Description: The formation of volatile organic compounds (VOCs), such as methanol, in kraft mills has been an environmental concern. Methanol is soluble in water and can increase the biochemical oxygen demand. Furthermore, it can also be released into atmosphere at the process temperatures of kraft mill-streams. The Cluster Rule of the EPA now requires the control of the release of methanol in pulp and paper mills. This research program was conducted to develop a computer simulation tool for mills to predict VOC air emissions. To achieve the objective of the research program, much effort was made in the development of analytical techniques for the analysis of VOC and determination of vapor liquid partitioning coefficient of VOCs in kraft mill-streams using headspace gas chromatography. With the developed analytical tool, methanol formation in alkaline pulping was studied in laboratory to provide benchmark data of the amount of methanol formation in pulping in kraft mills and for the validation of VOC formation and vapor-liquid equilibrium submodels. Several millwide air and liquid samplings were conducted using the analytical tools developed to validate the simulation tool. The VOC predictive simulation model was developed based on the basic chemical engineering concepts, i.e., reaction kinetics, vapor liquid equilibrium, combined with computerized mass and energy balances. Four kraft mill case studies (a continuous digester, two brownstock washing lines, and a pre-evaporator system) are presented and compared with mill measurements. These case studies provide valuable, technical information for issues related to MACT I and MACT II compliance, such as condensate collection and Clean-Condensate-Alternatives (CCA).
Date: September 26, 2001
Creator: Zhu, J.Y.; Chai, X.-S.; Edwards, L.L.; Gu, Y.; Teja, A.S.; Kirkman, A.G. et al.
Partner: UNT Libraries Government Documents Department

A Membrane Process for Recycling Die Lube from Wastewater Solutions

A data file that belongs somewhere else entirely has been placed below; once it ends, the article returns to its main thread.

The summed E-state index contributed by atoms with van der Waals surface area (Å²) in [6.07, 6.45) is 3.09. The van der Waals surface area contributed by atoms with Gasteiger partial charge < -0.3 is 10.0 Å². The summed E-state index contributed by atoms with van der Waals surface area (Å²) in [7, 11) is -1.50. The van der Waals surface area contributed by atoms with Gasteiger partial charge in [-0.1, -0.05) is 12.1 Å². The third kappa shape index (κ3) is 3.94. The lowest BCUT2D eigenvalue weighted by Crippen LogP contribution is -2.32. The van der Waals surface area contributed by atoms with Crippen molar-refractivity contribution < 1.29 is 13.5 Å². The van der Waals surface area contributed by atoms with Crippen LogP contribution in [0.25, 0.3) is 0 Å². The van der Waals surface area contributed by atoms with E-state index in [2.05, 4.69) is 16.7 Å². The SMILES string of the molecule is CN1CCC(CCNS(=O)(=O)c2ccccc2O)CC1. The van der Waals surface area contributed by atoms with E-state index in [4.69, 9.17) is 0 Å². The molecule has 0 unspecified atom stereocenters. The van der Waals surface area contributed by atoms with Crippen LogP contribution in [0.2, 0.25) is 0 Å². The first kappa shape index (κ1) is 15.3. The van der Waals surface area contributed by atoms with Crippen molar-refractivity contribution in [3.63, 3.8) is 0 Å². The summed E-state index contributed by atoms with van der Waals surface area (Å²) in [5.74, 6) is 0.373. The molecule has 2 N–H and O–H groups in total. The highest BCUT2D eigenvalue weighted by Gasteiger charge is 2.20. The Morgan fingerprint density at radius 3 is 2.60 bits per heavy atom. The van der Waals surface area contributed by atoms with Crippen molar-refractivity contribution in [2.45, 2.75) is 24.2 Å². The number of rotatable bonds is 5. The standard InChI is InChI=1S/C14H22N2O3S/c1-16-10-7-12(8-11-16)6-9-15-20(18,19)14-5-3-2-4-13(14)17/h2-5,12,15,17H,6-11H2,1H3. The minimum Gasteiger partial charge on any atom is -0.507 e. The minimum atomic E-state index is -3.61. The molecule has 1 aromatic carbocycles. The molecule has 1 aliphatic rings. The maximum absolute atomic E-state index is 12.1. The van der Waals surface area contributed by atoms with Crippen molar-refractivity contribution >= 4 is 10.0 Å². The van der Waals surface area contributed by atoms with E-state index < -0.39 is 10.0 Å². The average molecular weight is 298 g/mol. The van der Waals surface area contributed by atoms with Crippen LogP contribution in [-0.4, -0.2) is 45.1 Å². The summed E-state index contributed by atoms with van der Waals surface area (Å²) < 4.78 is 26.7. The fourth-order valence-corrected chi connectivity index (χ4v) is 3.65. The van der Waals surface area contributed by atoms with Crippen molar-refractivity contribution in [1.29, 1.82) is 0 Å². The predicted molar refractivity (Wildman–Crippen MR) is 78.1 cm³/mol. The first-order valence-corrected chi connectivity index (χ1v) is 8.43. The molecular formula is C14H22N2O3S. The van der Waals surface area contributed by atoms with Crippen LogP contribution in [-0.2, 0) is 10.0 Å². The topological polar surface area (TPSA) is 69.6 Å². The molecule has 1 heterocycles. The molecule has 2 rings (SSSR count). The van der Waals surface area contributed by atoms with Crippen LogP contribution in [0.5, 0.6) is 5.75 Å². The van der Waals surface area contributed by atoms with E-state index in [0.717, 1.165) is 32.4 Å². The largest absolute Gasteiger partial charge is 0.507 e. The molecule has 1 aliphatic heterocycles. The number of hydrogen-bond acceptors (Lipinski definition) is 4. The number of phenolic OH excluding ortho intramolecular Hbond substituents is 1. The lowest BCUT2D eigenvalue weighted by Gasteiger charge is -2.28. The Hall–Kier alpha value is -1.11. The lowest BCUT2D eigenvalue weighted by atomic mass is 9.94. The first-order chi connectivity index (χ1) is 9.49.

Description: An active-surface membrane technology was used to separate a die lube manufacturing wastewater stream consisting of various oils, hydrocarbons, heavy metals, and silicones. The ultrafiltration membranes reduced organics from initial oil and grease contents by 20�25X, carbon oxygen demand (COD) by 1.5 to 2X, and total organic carbon (TOC) by 0.6, while the biological oxygen demand (BOD) remained constant. The active-surface membranes were not fouled as badly as non-active-surface systems and the active-surface membrane flux levels were consistently higher and more stable than those of the non-active-surface membranes tested. Field testing demonstrated that the rotary microfilter can concentrate the die lube, i.e. remove the glycerin component, and produce a die lube suitable for recycling. The recycling system operated for six weeks with only seven cleaning cycles and no mechanical or electrical failures. Test data and quality records indicate that the die casting scrap was reduced from 8.4 to 7.8%. There is no doubt that this test yielded tremendous results. This separation process presents significant opportunities that can be evaluated further.
Date: April 30, 2003
Creator: Peterson, E.S.; Trudeau, J.; Cleary, B.; Hackett, M. & Greene, W.A.
Partner: UNT Libraries Government Documents Department

Anaerobic fermentation of simulated in-situ oil shale retort water